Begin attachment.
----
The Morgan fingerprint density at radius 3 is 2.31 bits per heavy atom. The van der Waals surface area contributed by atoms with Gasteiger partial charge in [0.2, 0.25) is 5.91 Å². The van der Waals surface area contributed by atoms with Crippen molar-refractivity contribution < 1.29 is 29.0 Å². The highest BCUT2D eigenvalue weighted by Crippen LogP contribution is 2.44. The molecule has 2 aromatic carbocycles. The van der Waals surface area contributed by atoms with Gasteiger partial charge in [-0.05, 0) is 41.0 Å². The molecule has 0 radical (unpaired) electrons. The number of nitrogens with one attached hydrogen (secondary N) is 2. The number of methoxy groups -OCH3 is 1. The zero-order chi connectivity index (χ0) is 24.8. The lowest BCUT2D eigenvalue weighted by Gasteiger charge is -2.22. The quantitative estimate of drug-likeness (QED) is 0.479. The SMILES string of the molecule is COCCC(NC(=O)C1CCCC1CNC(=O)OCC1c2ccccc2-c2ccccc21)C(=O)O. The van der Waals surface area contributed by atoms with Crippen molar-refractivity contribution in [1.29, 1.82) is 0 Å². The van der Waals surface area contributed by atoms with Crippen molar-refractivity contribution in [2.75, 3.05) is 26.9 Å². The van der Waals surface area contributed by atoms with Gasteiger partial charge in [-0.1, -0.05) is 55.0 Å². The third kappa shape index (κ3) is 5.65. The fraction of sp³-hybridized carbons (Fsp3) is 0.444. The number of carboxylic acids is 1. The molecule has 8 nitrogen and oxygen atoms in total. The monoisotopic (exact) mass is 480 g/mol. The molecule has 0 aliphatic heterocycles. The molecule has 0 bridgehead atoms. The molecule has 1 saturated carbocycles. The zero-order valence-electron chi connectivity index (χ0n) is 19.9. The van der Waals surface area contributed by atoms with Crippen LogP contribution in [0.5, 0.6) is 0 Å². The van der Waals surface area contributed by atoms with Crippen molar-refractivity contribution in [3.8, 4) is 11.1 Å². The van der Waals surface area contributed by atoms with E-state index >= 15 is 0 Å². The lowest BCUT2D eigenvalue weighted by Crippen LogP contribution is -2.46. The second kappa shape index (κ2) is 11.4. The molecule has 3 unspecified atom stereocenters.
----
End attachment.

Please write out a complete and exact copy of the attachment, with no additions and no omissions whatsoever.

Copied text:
The Morgan fingerprint density at radius 3 is 2.31 bits per heavy atom. The van der Waals surface area contributed by atoms with Gasteiger partial charge in [0.2, 0.25) is 5.91 Å². The van der Waals surface area contributed by atoms with Crippen molar-refractivity contribution < 1.29 is 29.0 Å². The highest BCUT2D eigenvalue weighted by Crippen LogP contribution is 2.44. The molecule has 2 aromatic carbocycles. The van der Waals surface area contributed by atoms with Gasteiger partial charge in [-0.05, 0) is 41.0 Å². The molecule has 0 radical (unpaired) electrons. The number of nitrogens with one attached hydrogen (secondary N) is 2. The number of methoxy groups -OCH3 is 1. The zero-order chi connectivity index (χ0) is 24.8. The lowest BCUT2D eigenvalue weighted by Gasteiger charge is -2.22. The quantitative estimate of drug-likeness (QED) is 0.479. The SMILES string of the molecule is COCCC(NC(=O)C1CCCC1CNC(=O)OCC1c2ccccc2-c2ccccc21)C(=O)O. The van der Waals surface area contributed by atoms with Crippen molar-refractivity contribution in [1.29, 1.82) is 0 Å². The van der Waals surface area contributed by atoms with Crippen molar-refractivity contribution in [2.75, 3.05) is 26.9 Å². The van der Waals surface area contributed by atoms with Gasteiger partial charge in [-0.1, -0.05) is 55.0 Å². The third kappa shape index (κ3) is 5.65. The fraction of sp³-hybridized carbons (Fsp3) is 0.444. The number of carboxylic acids is 1. The molecule has 8 nitrogen and oxygen atoms in total. The monoisotopic (exact) mass is 480 g/mol. The molecule has 0 aliphatic heterocycles. The molecule has 0 bridgehead atoms. The molecule has 1 saturated carbocycles. The zero-order valence-electron chi connectivity index (χ0n) is 19.9. The van der Waals surface area contributed by atoms with Crippen LogP contribution in [0.5, 0.6) is 0 Å². The van der Waals surface area contributed by atoms with Crippen molar-refractivity contribution in [3.8, 4) is 11.1 Å². The van der Waals surface area contributed by atoms with E-state index >= 15 is 0 Å². The lowest BCUT2D eigenvalue weighted by Crippen LogP contribution is -2.46. The second kappa shape index (κ2) is 11.4. The molecule has 3 unspecified atom stereocenters.